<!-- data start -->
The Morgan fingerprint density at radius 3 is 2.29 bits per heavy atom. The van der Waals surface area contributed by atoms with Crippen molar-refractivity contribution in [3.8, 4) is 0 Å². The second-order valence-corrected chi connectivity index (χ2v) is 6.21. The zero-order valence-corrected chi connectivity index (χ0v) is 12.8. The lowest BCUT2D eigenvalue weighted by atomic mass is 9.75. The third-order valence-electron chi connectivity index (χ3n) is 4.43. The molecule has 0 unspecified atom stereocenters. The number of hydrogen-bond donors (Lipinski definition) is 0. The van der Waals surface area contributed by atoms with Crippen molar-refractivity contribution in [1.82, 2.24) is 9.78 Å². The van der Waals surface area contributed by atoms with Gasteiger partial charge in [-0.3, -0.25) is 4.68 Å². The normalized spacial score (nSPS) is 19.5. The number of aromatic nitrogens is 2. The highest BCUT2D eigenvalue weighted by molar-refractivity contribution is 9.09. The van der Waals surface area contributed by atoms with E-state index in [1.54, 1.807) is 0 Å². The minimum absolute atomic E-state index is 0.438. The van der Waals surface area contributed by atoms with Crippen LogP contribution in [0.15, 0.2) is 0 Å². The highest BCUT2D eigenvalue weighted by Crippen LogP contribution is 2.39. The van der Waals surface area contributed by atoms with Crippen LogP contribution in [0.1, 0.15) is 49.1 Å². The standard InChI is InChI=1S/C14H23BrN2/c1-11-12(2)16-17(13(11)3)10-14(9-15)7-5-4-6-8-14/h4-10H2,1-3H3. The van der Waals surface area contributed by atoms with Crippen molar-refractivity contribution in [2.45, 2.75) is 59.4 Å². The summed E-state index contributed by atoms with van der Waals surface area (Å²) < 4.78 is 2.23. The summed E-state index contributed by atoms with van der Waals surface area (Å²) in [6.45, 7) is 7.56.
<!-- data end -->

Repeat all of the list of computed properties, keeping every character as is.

The Morgan fingerprint density at radius 3 is 2.29 bits per heavy atom. The van der Waals surface area contributed by atoms with Crippen molar-refractivity contribution in [3.8, 4) is 0 Å². The second-order valence-corrected chi connectivity index (χ2v) is 6.21. The zero-order valence-corrected chi connectivity index (χ0v) is 12.8. The lowest BCUT2D eigenvalue weighted by atomic mass is 9.75. The third-order valence-electron chi connectivity index (χ3n) is 4.43. The molecule has 0 unspecified atom stereocenters. The number of hydrogen-bond donors (Lipinski definition) is 0. The van der Waals surface area contributed by atoms with Crippen molar-refractivity contribution in [1.82, 2.24) is 9.78 Å². The van der Waals surface area contributed by atoms with Gasteiger partial charge in [-0.3, -0.25) is 4.68 Å². The normalized spacial score (nSPS) is 19.5. The number of aromatic nitrogens is 2. The highest BCUT2D eigenvalue weighted by molar-refractivity contribution is 9.09. The van der Waals surface area contributed by atoms with E-state index in [1.54, 1.807) is 0 Å². The minimum absolute atomic E-state index is 0.438. The van der Waals surface area contributed by atoms with Crippen LogP contribution in [0.15, 0.2) is 0 Å². The highest BCUT2D eigenvalue weighted by Crippen LogP contribution is 2.39. The van der Waals surface area contributed by atoms with Crippen LogP contribution in [0.1, 0.15) is 49.1 Å². The standard InChI is InChI=1S/C14H23BrN2/c1-11-12(2)16-17(13(11)3)10-14(9-15)7-5-4-6-8-14/h4-10H2,1-3H3. The van der Waals surface area contributed by atoms with Crippen molar-refractivity contribution in [2.45, 2.75) is 59.4 Å². The summed E-state index contributed by atoms with van der Waals surface area (Å²) < 4.78 is 2.23. The summed E-state index contributed by atoms with van der Waals surface area (Å²) in [6.45, 7) is 7.56.